The VG5 comes with a pair of rechargeable, lithium-ion battery packs.  At first glance, it’s not obvious why there are two packs.  The manual only mentions the smaller one, and the larger one comes with a slip of paper saying that it’s a bonus battery.  The Gadgeteer did confirm that everyone gets two batteries; it’s not a perk for reviewers.  The manual says that the play time varies depending upon the volume, so I ran a couple of tests to see how long the battery packs last.  On one-fourth volume, the smaller pack lasted 5.5 hours with continuous play over Bluetooth and the larger pack lasted 10 hours.  The Amazon website says it should last 10 hours, so my guess is that Soundcast added the larger pack because the smaller one wasn’t lasting long enough.  Whatever the reason, hey, it’s a free battery and a welcome addition!  If you’re going to spend all day at the beach, start with the larger battery and bring the smaller one (and a screwdriver) for a spare.

I’m really glad that Soundcast designed the VG5’s battery pack to be replaced; however, this feature is only helpful if you can procure another pack once you wear out the ones that come with it.  Unfortunately, Soundcast does not appear to sell spare packs for the VG5; there’s no mention of them on the Soundcast website (though they do sell them for the VG7) or on Amazon.  I sent a request to Soundcast via their contact page, asking where I could purchase a spare battery pack.  The replies that I got were prompt and courteous but didn’t actually answer my question.  Unless Soundcast clarifies, I can only assume that there’s no way to purchase a replacement battery pack; that’s a tough pill to swallow for a speaker that costs $400.  Hopefully, Soundcast will fix this soon by offering the larger size battery packs on their website.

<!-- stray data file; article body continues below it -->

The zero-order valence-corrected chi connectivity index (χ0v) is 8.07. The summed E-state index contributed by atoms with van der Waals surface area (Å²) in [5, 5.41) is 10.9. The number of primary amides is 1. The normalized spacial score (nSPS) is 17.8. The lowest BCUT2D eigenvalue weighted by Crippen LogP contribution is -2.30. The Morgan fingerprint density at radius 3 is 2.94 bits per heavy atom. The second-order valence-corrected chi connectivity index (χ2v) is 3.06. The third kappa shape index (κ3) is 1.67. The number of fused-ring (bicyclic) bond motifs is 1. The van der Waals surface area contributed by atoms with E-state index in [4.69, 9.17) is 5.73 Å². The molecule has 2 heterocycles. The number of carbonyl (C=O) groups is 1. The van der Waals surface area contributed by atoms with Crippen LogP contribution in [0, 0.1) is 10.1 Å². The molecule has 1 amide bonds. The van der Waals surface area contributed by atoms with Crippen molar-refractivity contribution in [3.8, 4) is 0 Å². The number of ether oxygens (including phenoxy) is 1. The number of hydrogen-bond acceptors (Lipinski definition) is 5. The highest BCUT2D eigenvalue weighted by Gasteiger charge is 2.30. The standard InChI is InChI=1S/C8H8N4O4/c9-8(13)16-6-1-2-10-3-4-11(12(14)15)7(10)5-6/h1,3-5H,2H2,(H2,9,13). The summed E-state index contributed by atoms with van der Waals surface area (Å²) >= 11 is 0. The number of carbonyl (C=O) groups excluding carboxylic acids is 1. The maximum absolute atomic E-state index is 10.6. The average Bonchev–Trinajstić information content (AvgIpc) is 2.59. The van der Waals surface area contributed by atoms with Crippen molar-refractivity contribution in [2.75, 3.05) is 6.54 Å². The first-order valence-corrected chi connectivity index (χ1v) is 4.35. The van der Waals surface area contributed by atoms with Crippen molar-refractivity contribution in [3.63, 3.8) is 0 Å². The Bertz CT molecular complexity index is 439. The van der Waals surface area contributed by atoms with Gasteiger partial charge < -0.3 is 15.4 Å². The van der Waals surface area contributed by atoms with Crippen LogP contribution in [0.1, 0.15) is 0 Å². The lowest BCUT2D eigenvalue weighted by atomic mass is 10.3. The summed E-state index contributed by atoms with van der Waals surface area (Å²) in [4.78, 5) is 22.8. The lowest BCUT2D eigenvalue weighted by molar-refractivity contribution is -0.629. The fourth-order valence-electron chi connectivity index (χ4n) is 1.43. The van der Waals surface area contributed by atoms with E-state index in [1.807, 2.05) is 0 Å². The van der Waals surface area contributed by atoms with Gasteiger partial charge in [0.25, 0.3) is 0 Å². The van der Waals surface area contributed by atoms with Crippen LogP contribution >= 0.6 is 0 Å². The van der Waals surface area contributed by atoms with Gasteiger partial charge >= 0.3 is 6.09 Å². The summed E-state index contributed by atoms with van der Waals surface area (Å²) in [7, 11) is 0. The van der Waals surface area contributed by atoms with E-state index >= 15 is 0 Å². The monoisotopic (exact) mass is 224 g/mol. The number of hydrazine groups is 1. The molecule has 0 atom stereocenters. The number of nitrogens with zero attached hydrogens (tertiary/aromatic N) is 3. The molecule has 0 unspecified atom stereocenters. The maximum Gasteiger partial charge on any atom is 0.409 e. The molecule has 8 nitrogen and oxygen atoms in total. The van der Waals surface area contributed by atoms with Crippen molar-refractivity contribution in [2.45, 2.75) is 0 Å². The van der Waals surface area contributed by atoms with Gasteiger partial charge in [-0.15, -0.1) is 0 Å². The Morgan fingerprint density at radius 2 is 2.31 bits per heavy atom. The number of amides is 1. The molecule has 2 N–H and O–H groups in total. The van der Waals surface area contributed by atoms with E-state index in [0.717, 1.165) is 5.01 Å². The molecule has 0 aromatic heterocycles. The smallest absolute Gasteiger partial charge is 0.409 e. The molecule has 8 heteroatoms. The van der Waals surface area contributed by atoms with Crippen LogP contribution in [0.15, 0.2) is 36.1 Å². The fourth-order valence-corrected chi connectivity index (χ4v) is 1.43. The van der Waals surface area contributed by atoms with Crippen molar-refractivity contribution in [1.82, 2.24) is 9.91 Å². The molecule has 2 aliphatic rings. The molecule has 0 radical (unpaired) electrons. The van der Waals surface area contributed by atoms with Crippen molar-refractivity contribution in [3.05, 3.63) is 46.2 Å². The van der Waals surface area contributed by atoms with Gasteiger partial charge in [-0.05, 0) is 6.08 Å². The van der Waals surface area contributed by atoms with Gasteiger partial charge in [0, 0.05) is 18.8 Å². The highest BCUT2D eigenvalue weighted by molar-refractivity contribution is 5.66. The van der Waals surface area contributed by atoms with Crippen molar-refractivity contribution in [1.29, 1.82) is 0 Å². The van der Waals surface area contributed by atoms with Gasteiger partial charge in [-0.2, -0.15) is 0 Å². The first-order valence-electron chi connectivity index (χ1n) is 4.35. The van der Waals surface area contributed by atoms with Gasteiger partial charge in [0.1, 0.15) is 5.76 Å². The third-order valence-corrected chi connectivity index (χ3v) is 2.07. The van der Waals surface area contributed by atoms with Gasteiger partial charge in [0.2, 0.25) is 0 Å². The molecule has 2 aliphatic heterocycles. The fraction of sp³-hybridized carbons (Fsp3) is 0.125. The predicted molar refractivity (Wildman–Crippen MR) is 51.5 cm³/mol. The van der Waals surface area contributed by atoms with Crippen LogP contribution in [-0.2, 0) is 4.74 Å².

Extra Features

Soundcast’s website notes that the VG5 has a “weather-resistant exterior.”  Looking on the bottom of the speaker, I found that it has an IP64 rating.  This means that it provides complete protection against dust and is protected from water that is splashed against it.  Feel free to take this speaker to the beach, onto your boat, or to the pool; just don’t throw it in!

The VG5 doesn’t really have any buttons in the traditional sense; instead, it has what Soundcast calls a “capacitive touch interface.”  This means that I simply have to touch the surface in order to activate a feature.  It’s a slick-looking interface and undoubtedly contributes to its IP64 rating.  It does take a bit of getting used to, as you have touch and hold the interface for a couple of seconds in order to activate each feature.

The VG5 supports NFC, so if your mobile device also supports it, you can just put it near the top of the speaker and it should instantly sync.  The good news is that NFC takes less power than Bluetooth; the bad news is that it has a very short range (about 4 inches), so you’ll need to leave your mobile device on top of the VG5.

If you want even more volume, you can buy a second VG5 and pair them together using Qualcomm’s TrueWireless Stereo (TWS) pairing.  This allows one VG5 to connect to a mobile source and to another VG5, effectively doubling the sound.  Additionally, you can configure them so that one VG5 acts as a left speaker and the other as a right, thus giving you true stereo sound.

The VG5 also has a couple of lock features that prevent “un-intended or accidental operation.”  I suppose if your party is getting a bit too crazy, or if you have mischievous friends (or little kids), this might help keep the music going without interruptions.

What I like

  • Booming sound
  • Easy Bluetooth connectivity

What needs to be improved

  • An equalizer or some presets
  • The option to purchase additional battery packs

Final thoughts

I like this speaker.  I really like it.  I listen to it all the time.  It has completely opened my eyes (or my ears?) to what is possible with a portable, Bluetooth speaker.  Summer is here; it’s the right time of year for pool parties, grilling burgers, and picnicking at the park.  Whatever your plans are, the Soundcast VG5 is a great choice for filling your event with loud, thumping music.

Price: $399.97
Where to buy: Amazon

Source: The sample for this review was provided by Soundcast.